SUNDAY 19 Feb ~ And the Seventh Day Thou Shalt Work (and Sleep in the Sun)

I like to rotate the physical jobs so today it was liming walls. My technique has gradually improved and today I got quite a bit done. My son kindly bought me some extra tools for my birthday so they were in action today. Liming is rather different from using cement. Cement makes a kind of hard casing whereas lime is simply crushed limestone rock that, when rehydrated then left to dry reconstitutes itself as rock. It thus has a different finish and a slight flexibility. In the old days buildings were generally stuck together with lime and the barn I am working on was no doubt the same. After years and years the lime washes away and the gaps between the stones are then mostly just sand, but when one adds new lime it reconstitutes. The atmosphere in a limed room is quite different to one that is cemented or that has walls covered with plastic paint because the lime breathes. I think it must also do something to the Ph value of the air. Anyway, it generates a nice effect, so it is worth all the hard work.

The last couple of nights we have had completely clear skies. The stars are wonderful. Orion stands guard over the house and over in the west the evening star outshines everything else in the sky. The moon is in its waning phase so does not come up until later. With no cloud blanket, the morning is frosty. When i go upstairs to write in the mornings, the fingers tingle with the cold. However, the light of the sun is a beam of bright silver and one knows it is soon going to warm up. By the time of my midday break I am sitting on the settee in the garden lapping up sunshine as well as good hot coffee. Actually, today, I fell asleep while sitting there - a little siesta does one good.

Tara does not like Sundays because the hunters are out. There is much barking of dogs and occasional shots. Tara knows it is all bad, bad, BAD and she stays inside growling from time to time. I go for a stroll around so that the hunters know I am about which should be enough to keep them off my land.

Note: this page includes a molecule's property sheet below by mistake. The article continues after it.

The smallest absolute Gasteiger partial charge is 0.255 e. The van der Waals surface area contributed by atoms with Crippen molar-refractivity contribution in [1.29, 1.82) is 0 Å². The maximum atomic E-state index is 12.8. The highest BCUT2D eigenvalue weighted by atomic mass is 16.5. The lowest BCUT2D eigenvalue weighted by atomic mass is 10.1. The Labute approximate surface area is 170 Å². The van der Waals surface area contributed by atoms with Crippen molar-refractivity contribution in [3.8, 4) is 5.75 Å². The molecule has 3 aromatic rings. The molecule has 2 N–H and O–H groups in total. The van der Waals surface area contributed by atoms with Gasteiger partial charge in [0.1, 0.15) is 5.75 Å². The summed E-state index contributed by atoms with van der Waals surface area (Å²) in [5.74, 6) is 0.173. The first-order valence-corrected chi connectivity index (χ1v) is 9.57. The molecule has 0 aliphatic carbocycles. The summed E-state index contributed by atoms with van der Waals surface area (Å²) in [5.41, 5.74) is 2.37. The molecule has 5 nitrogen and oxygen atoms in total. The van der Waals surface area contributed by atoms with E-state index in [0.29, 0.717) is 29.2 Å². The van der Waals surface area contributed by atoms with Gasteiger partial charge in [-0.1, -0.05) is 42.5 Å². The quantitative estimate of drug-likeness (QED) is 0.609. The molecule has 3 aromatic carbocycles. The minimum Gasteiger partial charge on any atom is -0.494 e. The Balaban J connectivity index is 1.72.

In the evening I did a bit of work in the Minerva Wood, cutting ivy from trees and bringing in logs to cut for firewood. This is the best time of year to cut ivy because you can see it, there being no leaves on the trees. I am happy that the trees from which I cut ivy last year are looking healthy. The Minerva Wood has a lovely atmosphere now. During the time I have lived here the trees have become more established and the formation of a canopy of green high above means that the undergrowth has largely died off now so that one can walk there with ease. It is satisfying to see the cycles of vegetation. Left to its own devices this area would be mostly oak forest.

Views: 22

ITZI Conference 2019

Subscribe to ITZI Conference Newsletter

* indicates required

Blog Posts

MY MEDICAL CONDITION

Posted by David Brazier on June 26, 2019 at 18:04 6 Comments

My medical condition continues to be a mystery. It is clear that I do not have any of the big nasty things - brain tumour, cracked skull, stroke, etc - as these have been ruled out by MRI investigation. Nonetheless I continue to have persistent, continuous head pain that varies in intensity and I become exhausted by the least effort so that I am functioning like an invalid incapable of doing very much. There is always a possibility that the whole syndrome is a…

Continue

Grace.

Posted by Dayamay Dunsby on June 2, 2019 at 1:02 4 Comments

“Do we know what it means to be struck by grace? It does not mean that we suddenly believe that God exists, or that Jesus is the saviour, or that the Bible contains the truth. Grace strikes us when we are in great pain and restlessness. It strikes us when we walk through the dark Valley of a meaningless and empty life. It strikes us when we feel that our separation is deeper than usual, because we have violated another life, a life which we loved, or from which we were estranged. It strikes us… Continue

Sit

Posted by Geeta Chari on April 26, 2019 at 22:13 3 Comments

This is a short video of a Buddhist monk and his family. 

It raised questions on parenting and Buddhism - does detachment (or perhaps quietism), as practiced here, lead to demotivation and disengagement with the world around one?

His children find the detachment practised by the monk disquieting. They appreciate the irony of detachment, which is supposed to…

Continue

Zero Limits

Posted by Dayamay Dunsby on April 20, 2019 at 14:13 0 Comments

 

 

 

I have recently been made aware of a practice known as Ho’ponopono. Ho’ponopono is an ancient Hawaiian healing practice, based on universal forgiveness, that was rediscovered and popularised in the 80s. A man called Joe Vitale(Hawaiian I think)  became enchanted by the practice after his daughter was healed from an…

Continue

© 2019   Created by David Brazier.   Powered by

Badges  |  Report an Issue  |  Terms of Service